I read somewhere that the world looks exactly the same whether the perceiver is coiffed in long hair or shaved to the scalp, whether clad in blue denims or a three-piece suit. I suspect that the creator of that remark was more optimistic than realistic. OR…
Perhaps I added the word, “looks” and changed the entire meaning.
So, what happens to the power of affirmation when changes in perception capture our attention?
A lack of consonance of the cognitive variety will be greater I think, for those who place a high value on rules and opinions than those for whom the question itself has greater attraction.
“Peel yourself an apple” my father would say in response to a “WHY” question as he handed me a pocket knife whose blade now appeared more graceful after 200 or so years of being sharpened on whet stones in the Broom family workshops.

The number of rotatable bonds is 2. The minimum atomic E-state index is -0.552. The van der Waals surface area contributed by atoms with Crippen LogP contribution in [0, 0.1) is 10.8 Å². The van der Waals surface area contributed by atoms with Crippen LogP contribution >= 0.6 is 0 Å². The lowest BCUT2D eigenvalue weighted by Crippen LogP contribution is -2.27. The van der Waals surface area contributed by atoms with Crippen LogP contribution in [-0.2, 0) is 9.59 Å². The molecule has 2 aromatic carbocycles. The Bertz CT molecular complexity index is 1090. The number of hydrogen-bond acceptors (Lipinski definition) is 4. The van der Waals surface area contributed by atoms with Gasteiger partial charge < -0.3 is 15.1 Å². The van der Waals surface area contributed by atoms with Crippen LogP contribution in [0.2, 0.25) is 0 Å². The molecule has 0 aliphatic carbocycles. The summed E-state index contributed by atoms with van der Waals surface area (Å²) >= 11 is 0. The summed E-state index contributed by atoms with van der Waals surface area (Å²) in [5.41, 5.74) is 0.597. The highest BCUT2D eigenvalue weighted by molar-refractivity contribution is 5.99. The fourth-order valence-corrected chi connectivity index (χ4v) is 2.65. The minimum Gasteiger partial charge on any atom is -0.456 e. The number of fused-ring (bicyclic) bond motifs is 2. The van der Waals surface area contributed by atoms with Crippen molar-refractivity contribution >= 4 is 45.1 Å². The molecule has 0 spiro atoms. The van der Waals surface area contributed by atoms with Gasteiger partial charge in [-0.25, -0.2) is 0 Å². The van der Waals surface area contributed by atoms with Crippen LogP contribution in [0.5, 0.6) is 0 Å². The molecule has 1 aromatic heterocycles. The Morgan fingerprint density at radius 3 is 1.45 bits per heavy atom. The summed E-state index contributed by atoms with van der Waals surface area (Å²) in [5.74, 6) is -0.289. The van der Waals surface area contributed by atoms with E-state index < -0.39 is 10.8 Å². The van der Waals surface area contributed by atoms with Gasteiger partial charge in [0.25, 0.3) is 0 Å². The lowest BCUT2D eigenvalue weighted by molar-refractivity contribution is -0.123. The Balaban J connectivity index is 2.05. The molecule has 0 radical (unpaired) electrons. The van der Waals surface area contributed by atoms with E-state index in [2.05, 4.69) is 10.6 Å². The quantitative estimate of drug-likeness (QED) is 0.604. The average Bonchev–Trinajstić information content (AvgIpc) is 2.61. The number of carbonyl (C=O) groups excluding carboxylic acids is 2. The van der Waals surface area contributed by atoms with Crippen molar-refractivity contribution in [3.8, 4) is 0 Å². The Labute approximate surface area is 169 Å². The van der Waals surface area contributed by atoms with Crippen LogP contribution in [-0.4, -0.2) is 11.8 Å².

On one such occasion he offered me a whetstone much older than the knife itself.
“Spend an hour” he once told me, “honing this blade and another hour paring the rind in one piece, then study the completed work (the rind, not the apple.) Then eat the leftover trash (the apple, not the rind.)” And then study the peel again.
I followed Father’s advice a few times before finally understanding the lesson. His somewhat Buddhist nature was saying to me ever so quietly that The Truth I sought was in the search itself.
Today, I wore the jacket to my subtly pinstriped DC suit; I wore it over tattered jeans with a dozen or so frayed rips and tears. Both garments gave me great comfort. Each garment was bought at Nordstrom’s San Diego, in 1983. I wore them today with pointy toed shoes discovered on that same shopping trip.
On my return I peeled myself an apple.